As the COVID-19 pandemic continues to upend carefully choreographed arbitration schedules, parties, counsel and arbitrators have expressed interest in the use of video-conferencing technology to manage remote arbitration hearings. And while arbitration is no stranger to video conferencing, the arbitration community has never sought to utilize this technology on the scale being imagined today. As a result, counsel and arbitrators have clamored for guidance on how to effectively structure and manage remote arbitration proceedings.

This post seeks to introduce readers to the “Seoul Protocol on Video Conferencing in International Arbitration” as a potential resource. Released in March 2020, but developed long before the COVID-19 global pandemic, the Seoul Protocol offers a standard set of protocols that counsel and arbitrators may turn to for guidance on how to address some of the logistical challenges presented by remote arbitration hearings. While not directly applicable to all circumstances involving video hearings, and principally targeted at international arbitration practitioners, the Seoul Protocol offers helpful default standards that may be more widely applicable to streamline video-conference proceedings.

Some of the key features of the Seoul Protocol are summarized below.
Continue Reading The Seoul Protocol: Guidelines for Remote Arbitration Hearings During the COVID-19 Outbreak

With the signing of the United Nations Convention on International Settlement Agreements Resulting from Mediation in August 2019, there has been a newfound focus on how parties can improve and expand the use of alternative forms of dispute resolution outside conventional litigation and arbitration proceedings.  Pepper Hamilton attorneys Albert Bates and R. Zachary Torres-Fowler contributed

This article was published in Law360 on December 4, 2019. © Copyright 2019, Portfolio Media, Inc., publisher of Law360. It is republished here with permission.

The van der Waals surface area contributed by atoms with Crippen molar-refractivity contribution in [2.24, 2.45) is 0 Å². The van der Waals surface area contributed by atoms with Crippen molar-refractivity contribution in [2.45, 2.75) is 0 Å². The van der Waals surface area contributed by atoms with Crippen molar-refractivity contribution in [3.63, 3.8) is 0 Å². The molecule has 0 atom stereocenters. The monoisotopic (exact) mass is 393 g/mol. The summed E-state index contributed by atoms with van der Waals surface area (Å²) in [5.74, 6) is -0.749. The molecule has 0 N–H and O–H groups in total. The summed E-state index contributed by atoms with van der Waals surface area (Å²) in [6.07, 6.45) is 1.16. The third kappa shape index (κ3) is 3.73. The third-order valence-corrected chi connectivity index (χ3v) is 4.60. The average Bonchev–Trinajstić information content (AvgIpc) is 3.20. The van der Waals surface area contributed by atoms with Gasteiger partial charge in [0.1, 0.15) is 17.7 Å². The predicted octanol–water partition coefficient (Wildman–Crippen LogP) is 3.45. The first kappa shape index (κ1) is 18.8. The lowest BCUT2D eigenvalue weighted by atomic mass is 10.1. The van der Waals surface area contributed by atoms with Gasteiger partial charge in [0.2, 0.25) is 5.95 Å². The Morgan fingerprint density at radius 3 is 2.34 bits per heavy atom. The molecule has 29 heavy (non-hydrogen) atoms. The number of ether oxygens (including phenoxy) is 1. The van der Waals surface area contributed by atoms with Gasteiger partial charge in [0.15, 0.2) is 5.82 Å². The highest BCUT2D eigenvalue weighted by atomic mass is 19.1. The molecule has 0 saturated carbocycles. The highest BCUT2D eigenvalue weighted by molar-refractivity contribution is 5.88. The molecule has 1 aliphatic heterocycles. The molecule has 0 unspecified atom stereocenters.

On Nov. 21, the Queen Mary University of London School of International Arbitration, in partnership with the U.K.-based law firm Pinsent Masons LLP, released its ninth annual international arbitration survey focused on international construction disputes.

As a nod to the significance the construction industry plays in the field of international arbitration, the 2019 Queen Mary University survey marks the largest industry-specific survey its School of International Arbitration has ever conducted and offers insights that will undoubtedly be used for years to come.
While the survey data and accompanying report provide a granular level of analysis concerning a wide variety of topics, below are some of the key takeaways of interest to U.S. practitioners.

Continue Reading New International Arbitration Study Offers Construction Dispute Insight

Abdul Latif Jameel Trans. Co. v. FedEx Corp., No. 19-5315 (6th Cir. Sept. 19, 2019).

In the world of international arbitration, where document disclosure is already relatively limited compared to practices in federal and state court, 28 U.S.C. § 1782 — titled “Assistance to foreign and international tribunals and to litigants before such tribunals” — has been a commonly overlooked tool for obtaining useful evidence in support of an international arbitration. In broad strokes, the statute permits a federal district court to require a person within the district to provide documents or testimony for use in a proceeding in a “foreign or international tribunal.”

Continue Reading Expanding Disclosure in International Arbitration: Sixth Circuit Rules That 28 U.S.C. § 1782 Permits Parties to Pursue Discovery in Support of Private Commercial International Arbitrations

Over the past decade, international arbitration has played an increasingly prominent role in the construction industry.  As contractors and owners pursue greater opportunities outside their domestic jurisdictions, international arbitration has provided parties with a reliable, flexible, and neutral forum to resolve disputes.  Indeed, a quick glance at the most recent statistics from any number of the leading international arbitral institutions, such as the International Chamber of Commerce and International Centre for Dispute Resolution, shows that construction arbitration accounts for one of the largest components of the institutions’ caseload.

Continue Reading International Arbitration and the Construction Industry: An Introduction to the Field of International Arbitration on October 11, 2019